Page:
Abortifacients are nearly as old as the written word itself, as early as 1085, when Constantine the African included iris, rue, willow and stinking ferula as effective herbs for inducing menses. Even before that, Muhuammed ibn Zakariya Al-Razi described a cinnamon, rue, and wallflower broth for similar purposes in a text dating between 865-925.
Abortifacients were mixed and were, it seems, readily available through midwives or “wise women” throughout the Roman era. There were few laws governing their use, in large part because of the broader sense at the time of when a pregnancy actually began. The determination of pregnancy was left to the woman, who would not have been considered pregnant until she actually declared herself so. Such determination almost always came after the quickening (when a woman actually feels fetal movement), which can occur anywhere between 14 and 20 weeks into a pregnancy.
My investigation included the work of Maria Sibylla Merian, a botanical illustrator who, in her 1705 book Metamorphosis of the Insects of Surinam wrote that slave women used the seeds of the plant to abort pregnancies after being raped by their owners.
The month before I accompanied my husband, Dr. Gregory Matloff to a solar sail conference in Kyoto, Japan where on a sight seeing trip I encountered a candy shop where artists’ sculpted candy in wildly varied images and colors. Watching the entire process of sculpting the brightly colored sugar into the form of an orange haired man with a characteristic trumpian hair style. At the end I and the other women who viewed the process were given pieces of the candy with the image that ranged in size from 1.5 to .04 inches in diameter. This was a bitter-sweet moment because in them referencing our presence and before the inauguration I was the recipient of several intricately formed pieces of our soon to be president. As I painted my panels I decided to include all of the candy onto the first panel in the form of a protest for what it stood for and in response to the right women have to determine the course of their lives. Appropriately the untreated candy has begun to flake and deteriorate reflecting the current administration.”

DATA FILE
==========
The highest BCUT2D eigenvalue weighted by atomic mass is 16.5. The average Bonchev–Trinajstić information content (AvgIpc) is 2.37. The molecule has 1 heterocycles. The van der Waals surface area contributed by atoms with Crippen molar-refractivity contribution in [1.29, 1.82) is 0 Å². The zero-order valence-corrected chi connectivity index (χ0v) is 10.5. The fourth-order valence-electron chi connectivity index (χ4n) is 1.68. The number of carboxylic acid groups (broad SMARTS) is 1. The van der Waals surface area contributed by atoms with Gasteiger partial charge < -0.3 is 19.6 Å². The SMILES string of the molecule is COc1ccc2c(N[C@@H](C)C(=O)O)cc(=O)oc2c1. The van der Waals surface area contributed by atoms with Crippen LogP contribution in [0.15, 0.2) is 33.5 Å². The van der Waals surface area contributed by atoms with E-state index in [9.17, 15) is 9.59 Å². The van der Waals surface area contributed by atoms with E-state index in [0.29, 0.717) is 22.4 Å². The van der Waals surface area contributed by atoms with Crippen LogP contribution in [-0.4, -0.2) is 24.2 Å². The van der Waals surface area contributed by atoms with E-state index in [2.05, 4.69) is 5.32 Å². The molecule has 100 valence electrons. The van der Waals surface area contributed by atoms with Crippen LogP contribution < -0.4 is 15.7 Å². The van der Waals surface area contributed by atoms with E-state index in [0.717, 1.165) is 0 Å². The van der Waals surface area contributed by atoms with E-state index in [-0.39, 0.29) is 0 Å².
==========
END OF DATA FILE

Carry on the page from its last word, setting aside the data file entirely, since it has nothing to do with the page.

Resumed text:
C Bangs: Merging Art & Science
Bangs enjoys a long love of cosmology, expressed exquisitely in her gift for merging art & science. C is also an interpreter, taking complex scientific topics and bringing them to life through visualization. I’ve included several examples of this work, devoted to her love of cosmology. Review all of C’s art and her portfolio on her website C Bangs
STAR BRIGHT? Chapter 1 Frontispiece (2015)
Call me inspired. ~ Anne
by Allison Piazza
August 24, 2017
Todays’ guest post is introduced by Maddy Rosenberg, curator and founder of CENTRAL BOOKING. The New York Academy of Medicine Library and CENTRAL BOOKING collaborated on the exhibition Plant Cure. For this exhibition, five artists were selected to do research at the Academy Library over six months to produce work with their own unique take on medicinal plants. The project will culminate with an exhibition at CENTRAL BOOKING on the Lower East Side from September 6-October 29, 2017.
I approached Lisa O’Sullivan, the Director of the New York Academy of Medicine Library, who I had first met when she participated in one of our panels at the gallery, with an idea for a collaborative project. An important component of CENTRAL BOOKING’s programming has always revolved around art and science as well as artist’s books, therefore a collaboration with the New York Academy of Medicine seemed only natural.